June 18, 2018
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Mother of starved Bangor girl allowed reduced supervision

Tonia Kigas Porter
By Nok-Noi Ricker, BDN Staff

AUGUSTA, Maine — A former Bangor woman who was found not criminally responsible for the 1993 starving death of her 5-year-old daughter has received initial court approval to reduce her court-ordered supervision to monthly check-ins with mental health practitioners.

Tonia Kigas Porter, 46, was committed indefinitely to the then-Augusta Mental Health Institute in the spring of 1995 after being found not guilty of murder by reason of insanity in the November 1993 death of her daughter, Tavielle Kigas.

The girl was starved to death by her mother in the family’s Bangor apartment over a 30-day period. Porter, who told police at the time of her arrest that her child was evil, was diagnosed with paranoid schizophrenia.

Porter, who previously went by the name Tonia Kigas, has been receiving treatment for her mental illness. In June 2003, a Kennebec County Superior Court judge approved privileges that allowed her to move into a supervised apartment and work part time in the community. At the time, Porter was required to check with hospital staff at the beginning and end of each day.

Porter returned to Kennebec County Superior Court on Tuesday to request that the check-ins be reduced to once a month, a move approved verbally by Justice Michaela Murphy.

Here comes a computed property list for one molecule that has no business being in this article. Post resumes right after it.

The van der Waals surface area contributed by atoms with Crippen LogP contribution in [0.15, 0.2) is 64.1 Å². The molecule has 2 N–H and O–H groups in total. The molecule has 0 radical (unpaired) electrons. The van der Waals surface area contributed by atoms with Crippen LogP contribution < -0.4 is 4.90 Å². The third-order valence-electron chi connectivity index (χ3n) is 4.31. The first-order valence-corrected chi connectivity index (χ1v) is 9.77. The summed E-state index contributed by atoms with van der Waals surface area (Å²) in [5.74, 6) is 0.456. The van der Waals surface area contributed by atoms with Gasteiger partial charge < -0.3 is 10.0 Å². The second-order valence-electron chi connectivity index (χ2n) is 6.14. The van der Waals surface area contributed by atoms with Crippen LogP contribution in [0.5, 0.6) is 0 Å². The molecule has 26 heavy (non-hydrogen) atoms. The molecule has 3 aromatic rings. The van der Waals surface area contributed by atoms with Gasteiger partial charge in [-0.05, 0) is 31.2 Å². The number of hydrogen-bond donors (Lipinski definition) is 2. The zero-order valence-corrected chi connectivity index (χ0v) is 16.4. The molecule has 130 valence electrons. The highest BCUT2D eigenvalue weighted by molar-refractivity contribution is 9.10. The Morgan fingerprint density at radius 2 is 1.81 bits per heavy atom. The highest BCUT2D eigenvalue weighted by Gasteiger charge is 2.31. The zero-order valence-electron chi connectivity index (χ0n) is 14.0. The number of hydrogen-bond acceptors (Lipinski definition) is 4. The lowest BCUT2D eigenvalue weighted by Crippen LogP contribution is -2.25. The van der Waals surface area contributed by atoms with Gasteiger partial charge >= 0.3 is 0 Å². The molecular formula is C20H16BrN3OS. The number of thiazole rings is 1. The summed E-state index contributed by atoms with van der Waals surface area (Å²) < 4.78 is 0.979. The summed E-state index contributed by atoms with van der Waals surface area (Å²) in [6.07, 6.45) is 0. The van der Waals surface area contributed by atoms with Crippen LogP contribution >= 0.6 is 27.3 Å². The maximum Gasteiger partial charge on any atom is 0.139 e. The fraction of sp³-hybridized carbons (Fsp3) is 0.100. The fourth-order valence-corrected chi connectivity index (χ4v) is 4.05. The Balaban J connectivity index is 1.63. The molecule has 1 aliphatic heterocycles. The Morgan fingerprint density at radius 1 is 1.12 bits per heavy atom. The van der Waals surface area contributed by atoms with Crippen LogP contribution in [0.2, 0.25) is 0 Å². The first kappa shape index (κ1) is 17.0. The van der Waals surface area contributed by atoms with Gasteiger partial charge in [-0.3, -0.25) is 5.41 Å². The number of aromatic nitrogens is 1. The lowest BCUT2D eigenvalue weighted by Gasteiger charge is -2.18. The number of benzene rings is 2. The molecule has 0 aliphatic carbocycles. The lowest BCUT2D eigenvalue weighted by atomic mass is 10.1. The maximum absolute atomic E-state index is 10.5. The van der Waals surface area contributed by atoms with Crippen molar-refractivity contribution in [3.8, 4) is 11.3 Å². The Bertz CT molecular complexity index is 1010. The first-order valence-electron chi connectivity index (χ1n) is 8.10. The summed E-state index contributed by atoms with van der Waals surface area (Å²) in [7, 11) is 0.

According to a draft of the reduced supervision request, “face-to-face case management visits and psychiatric appointments may be decreased to once a month at the discretion of the team and Dr. Mannin,” Brenda Kielty, special assistant to the Attorney General’s Office, said Thursday.

The court documents don’t “say what her privileges are now,” she added.

Deputy Attorney General William Stokes handled the hearing but was unavailable for comment on Thursday.

The written reduced supervision petition was given to Murphy and requires only her signature to become final, a clerk at Kennebec County Superior Court said Thursday. It was not known whether Murphy signed the document before court closed for the day.

Those committed, like Porter, to the custody of the Maine Commission on Mental Health must petition the court for any changes to their commitment conditions.

Ann LeBlanc, a psychologist and director of the State Forensic Service, testified at the hearing Tuesday, saying Porter had made remarkable progress over the last 18 years, according to a Kennebec Journal story on the hearing.

LeBlanc said Thursday that “there are currently 74 persons found not criminally responsible in the custody of the commissioner. Twenty-two of them reside in Riverview Psychiatric Center.”

Riverview is a civil and forensic psychiatric treatment facility in Augusta opened in 2004 to replace the 161-year-old AMHI.

The other 52 people found not criminally responsible for their actions, including Porter, live in supervised group residential homes, supervised housing, “and some have their own apartments or homes,” LeBlanc said.

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